I'm way behind on stuff I'd planned to write (and read) and am also now partially sleep deprived thanks to weird schedule gyrations, SES New York, and The Fire Alarm From Hell at the Sheraton (a story for later). So take this with a grain of salt or two.


Anyway, Edgeio recently launched and there's been a bunch of commentary on it, most of which I won't bother to re-hash. However, I noticed that Joe Hunkins titled a recent blog post Edgeio is brilliant ... and will fail. That got my attention for a few reasons.

First and foremost, I'm an advisor to Edgeio. Within minutes of first being told of their plans, I was sold on the idea.

Why? For a while, I had been thinking about the growing trends in self-publishing and the value that can be created by intelligently mining, aggregating, and indexing that data--wherever it lives. Look no further than web search, since it's the ultimate horizontal example of this.

So the more I thought about where the on-line world is moving, the more I convinced myself that services that take this approach will be a natural outgrowth.

It wasn't too long after that I wrote Publishing on the Edge will Change the Game. I said then and it's still the case today:

I really, really, really believe that few companies have begun to grasp how this new reality changes the landscape they're used to controlling.

I saw Edgeio as one of the first companies to get this.

But Joe raises an important objection:

This is a company made in Silicon Valley by Silicon Valley for Silicon Valley and it simply won't play in Peoria or even NYC.

In other words, it's too hard. Most people are not bloggers and don't get tagging.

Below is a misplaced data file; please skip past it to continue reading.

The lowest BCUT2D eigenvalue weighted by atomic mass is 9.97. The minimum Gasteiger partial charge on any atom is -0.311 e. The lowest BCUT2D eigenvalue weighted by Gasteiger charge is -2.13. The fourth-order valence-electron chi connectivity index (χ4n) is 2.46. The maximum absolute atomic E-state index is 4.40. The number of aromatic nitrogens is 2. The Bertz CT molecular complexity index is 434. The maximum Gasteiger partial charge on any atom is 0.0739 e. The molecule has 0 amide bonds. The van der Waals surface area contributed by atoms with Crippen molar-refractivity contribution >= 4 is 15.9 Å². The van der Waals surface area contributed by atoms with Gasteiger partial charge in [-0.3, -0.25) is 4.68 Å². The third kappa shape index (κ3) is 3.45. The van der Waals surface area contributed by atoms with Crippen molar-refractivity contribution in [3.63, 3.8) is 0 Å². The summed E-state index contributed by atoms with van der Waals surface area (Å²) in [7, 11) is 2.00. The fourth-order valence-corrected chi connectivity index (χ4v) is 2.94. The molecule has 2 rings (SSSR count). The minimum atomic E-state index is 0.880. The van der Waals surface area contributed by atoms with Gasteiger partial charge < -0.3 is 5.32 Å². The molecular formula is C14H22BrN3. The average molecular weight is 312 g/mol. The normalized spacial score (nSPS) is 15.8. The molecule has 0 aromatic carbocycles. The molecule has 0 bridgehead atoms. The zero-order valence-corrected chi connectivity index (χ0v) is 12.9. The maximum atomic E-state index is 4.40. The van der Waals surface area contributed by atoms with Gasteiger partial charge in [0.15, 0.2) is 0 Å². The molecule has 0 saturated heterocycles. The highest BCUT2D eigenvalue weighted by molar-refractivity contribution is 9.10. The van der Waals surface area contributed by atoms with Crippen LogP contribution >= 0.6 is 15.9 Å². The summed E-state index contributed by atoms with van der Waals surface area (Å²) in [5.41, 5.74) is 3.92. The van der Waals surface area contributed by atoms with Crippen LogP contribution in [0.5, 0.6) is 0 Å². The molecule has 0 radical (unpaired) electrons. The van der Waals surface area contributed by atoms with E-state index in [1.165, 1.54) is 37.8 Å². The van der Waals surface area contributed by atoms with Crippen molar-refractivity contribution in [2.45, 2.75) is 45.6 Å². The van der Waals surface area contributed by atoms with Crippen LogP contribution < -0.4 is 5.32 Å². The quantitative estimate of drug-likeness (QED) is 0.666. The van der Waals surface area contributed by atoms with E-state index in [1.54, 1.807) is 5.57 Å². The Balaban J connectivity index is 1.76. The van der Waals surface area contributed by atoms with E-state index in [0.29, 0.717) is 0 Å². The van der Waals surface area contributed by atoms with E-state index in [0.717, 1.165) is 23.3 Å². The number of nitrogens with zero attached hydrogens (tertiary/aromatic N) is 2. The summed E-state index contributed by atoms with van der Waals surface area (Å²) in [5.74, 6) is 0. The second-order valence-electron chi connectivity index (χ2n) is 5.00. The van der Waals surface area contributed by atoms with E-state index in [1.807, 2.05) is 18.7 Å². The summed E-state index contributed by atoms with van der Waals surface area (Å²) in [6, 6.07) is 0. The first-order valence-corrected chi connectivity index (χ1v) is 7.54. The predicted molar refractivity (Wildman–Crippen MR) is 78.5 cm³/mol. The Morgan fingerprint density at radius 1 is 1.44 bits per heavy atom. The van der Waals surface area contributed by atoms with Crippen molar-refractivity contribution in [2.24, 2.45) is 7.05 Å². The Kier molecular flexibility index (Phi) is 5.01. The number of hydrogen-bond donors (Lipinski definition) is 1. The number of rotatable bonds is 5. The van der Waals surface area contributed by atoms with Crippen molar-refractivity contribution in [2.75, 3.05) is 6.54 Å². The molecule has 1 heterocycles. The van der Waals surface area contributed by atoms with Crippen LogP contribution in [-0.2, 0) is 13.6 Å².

Agreed! Most new technology is too hard, not ready for mainstream, etc.

But I see a future in which the tools of today look like something from the stone age. Content publishing (blogging, if we still call it that), tagging, and including more rich/structured data will all be dramatically easier. I also envision existing hosed publishing platforms (TypePad, Y! 360, WordPress) building in support for more services like Edgeio as part of the inevitable bootstrapping process.

In other words, a lot of this will happen automatically or merely require the click of a checkbox.

Do they have the right business model? I have no idea. I consider myself far more of a technology person than a business person. But I really think they're following (and trying to get ahead of) some of the right technology trends.

Okay, now I'm going to attempt sleeping before getting on an early flight back to the Bay Area. That's my quick 2 cents on Edgeio.

Posted by jzawodn at February 28, 2006 11:24 PM

Reader Comments
# mike said:

Search is a bit buggy. They probably haven't tested all the edge cases.

Try "this will break ..//..///./"

on March 1, 2006 01:32 AM
# Michael Moncur said:

But I see a future in which the tools of today look like something from the stone age.

I see the same future. And I see a new company that nobody's ever heard of appearing out of nowhere and making a fortune doing the exact same thing Edgeio was doing five years too early to make any money from it...

Unless they realize what a long road is ahead of them and are in it for the long haul. In that case, more power to them. They should spend the next five years working on dealing with spam, since that will make or break them.

on March 1, 2006 01:41 AM
# Jan Ives said:

It makes much more sense to me if

existing hosed publishing platforms


existing hosted publishing platforms

Of course, I may have missed the point entirely :-)